You know the economy is on its last legs when a Harvard Business School publication reminds us that Karl Marx might have been on to something in his critiques of industrial-age capitalism.
In an article headlined “Was Marx right?” economist-consultant Umair Haque notes that “the truth might just be that the global economy is in historic, generational trouble, plagued by problems the orthodoxy didn’t expect, didn’t see coming, and doesn’t quite know what to do with.”
Haque isn’t a commie or even a socialist like Albert Einstein. He’s an idealistic capitalist who believes that “prosperity as we know it might be lazily circling the glowing inner rim of the burbling event horizon of a massive supergalactic black hole.”
One after another of Marx’s bugaboos are briefly discussed, with Haque conceding that prosperity is withering in the face of worker exploitation, worker alienation, stagnating rates of profit, commodity fetishism and other maladies, some insidious and others obvious. I like Haque’s take on Marx’s notion of false consciousness:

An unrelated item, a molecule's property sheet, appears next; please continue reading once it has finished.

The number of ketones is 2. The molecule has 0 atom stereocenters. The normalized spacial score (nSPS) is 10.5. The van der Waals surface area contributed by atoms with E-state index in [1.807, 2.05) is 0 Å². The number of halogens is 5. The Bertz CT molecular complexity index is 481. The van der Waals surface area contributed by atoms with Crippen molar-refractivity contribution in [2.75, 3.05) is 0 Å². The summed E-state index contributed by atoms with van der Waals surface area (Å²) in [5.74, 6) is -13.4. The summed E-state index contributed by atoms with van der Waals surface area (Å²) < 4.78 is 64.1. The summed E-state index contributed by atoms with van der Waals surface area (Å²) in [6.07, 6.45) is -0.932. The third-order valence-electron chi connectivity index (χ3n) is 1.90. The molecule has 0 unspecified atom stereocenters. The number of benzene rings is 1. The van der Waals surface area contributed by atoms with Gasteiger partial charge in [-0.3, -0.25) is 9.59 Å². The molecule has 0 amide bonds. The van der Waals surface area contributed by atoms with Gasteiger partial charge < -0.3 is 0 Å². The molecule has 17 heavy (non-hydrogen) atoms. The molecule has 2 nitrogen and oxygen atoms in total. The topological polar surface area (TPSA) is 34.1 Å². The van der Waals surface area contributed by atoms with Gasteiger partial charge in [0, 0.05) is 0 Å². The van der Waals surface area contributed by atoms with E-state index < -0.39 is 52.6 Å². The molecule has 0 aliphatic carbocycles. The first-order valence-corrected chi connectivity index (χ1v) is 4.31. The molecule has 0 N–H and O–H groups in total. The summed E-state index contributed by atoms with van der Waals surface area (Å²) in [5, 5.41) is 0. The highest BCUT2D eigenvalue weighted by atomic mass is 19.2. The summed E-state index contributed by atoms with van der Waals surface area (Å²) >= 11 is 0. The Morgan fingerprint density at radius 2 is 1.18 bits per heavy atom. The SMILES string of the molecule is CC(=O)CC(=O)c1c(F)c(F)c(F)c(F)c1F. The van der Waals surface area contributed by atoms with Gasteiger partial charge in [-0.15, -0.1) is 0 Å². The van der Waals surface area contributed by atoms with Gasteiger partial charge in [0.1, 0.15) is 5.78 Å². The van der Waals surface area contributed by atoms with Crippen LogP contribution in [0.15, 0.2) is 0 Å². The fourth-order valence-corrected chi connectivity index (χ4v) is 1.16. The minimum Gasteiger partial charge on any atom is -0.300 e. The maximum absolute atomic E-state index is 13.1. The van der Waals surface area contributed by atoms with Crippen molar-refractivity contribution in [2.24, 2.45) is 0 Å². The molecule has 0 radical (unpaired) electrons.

According to Marx, one of the most pernicious aspects of industrial age capitalism was that the proles wouldn’t even know they were being exploited — and might even celebrate the very factors behind their exploitation, in a kind of ideological Stockholm Syndrome that concealed and misrepresented the relations of power between classes. How’s Marx doing on this score? You tell me. I’ll merely point out: America’s largest private employer is Walmart. America’s second largest employer is McDonald’s.
The fact that Haque posted this where he did is a good indication of how bleak the big picture looks even to establishment insiders. I wonder if anyone showed the piece to Harvard Law School grad Barack Obama.